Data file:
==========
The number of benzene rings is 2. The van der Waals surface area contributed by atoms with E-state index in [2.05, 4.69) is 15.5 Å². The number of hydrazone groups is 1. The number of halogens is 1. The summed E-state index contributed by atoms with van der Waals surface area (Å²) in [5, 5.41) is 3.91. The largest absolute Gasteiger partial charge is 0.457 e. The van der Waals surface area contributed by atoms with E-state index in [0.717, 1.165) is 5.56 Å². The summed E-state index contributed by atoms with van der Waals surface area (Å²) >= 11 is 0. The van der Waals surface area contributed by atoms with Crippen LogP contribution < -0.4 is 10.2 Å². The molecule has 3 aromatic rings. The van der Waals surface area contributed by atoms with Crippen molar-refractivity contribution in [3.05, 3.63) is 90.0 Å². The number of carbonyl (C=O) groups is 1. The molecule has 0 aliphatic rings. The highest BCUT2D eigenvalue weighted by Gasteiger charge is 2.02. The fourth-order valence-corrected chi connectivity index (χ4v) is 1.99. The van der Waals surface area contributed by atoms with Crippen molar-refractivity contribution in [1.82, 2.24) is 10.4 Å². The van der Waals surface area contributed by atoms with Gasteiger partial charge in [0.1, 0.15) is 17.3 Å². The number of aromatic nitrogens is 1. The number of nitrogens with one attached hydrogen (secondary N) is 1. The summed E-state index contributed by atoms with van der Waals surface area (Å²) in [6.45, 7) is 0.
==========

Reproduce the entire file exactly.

The number of benzene rings is 2. The van der Waals surface area contributed by atoms with E-state index in [2.05, 4.69) is 15.5 Å². The number of hydrazone groups is 1. The number of halogens is 1. The summed E-state index contributed by atoms with van der Waals surface area (Å²) in [5, 5.41) is 3.91. The largest absolute Gasteiger partial charge is 0.457 e. The van der Waals surface area contributed by atoms with E-state index in [0.717, 1.165) is 5.56 Å². The summed E-state index contributed by atoms with van der Waals surface area (Å²) >= 11 is 0. The van der Waals surface area contributed by atoms with Crippen LogP contribution < -0.4 is 10.2 Å². The molecule has 3 aromatic rings. The van der Waals surface area contributed by atoms with Crippen molar-refractivity contribution in [3.05, 3.63) is 90.0 Å². The number of carbonyl (C=O) groups is 1. The molecule has 0 aliphatic rings. The highest BCUT2D eigenvalue weighted by Gasteiger charge is 2.02. The fourth-order valence-corrected chi connectivity index (χ4v) is 1.99. The van der Waals surface area contributed by atoms with Crippen molar-refractivity contribution in [1.82, 2.24) is 10.4 Å². The van der Waals surface area contributed by atoms with Gasteiger partial charge in [0.1, 0.15) is 17.3 Å². The number of aromatic nitrogens is 1. The number of nitrogens with one attached hydrogen (secondary N) is 1. The summed E-state index contributed by atoms with van der Waals surface area (Å²) in [6.45, 7) is 0.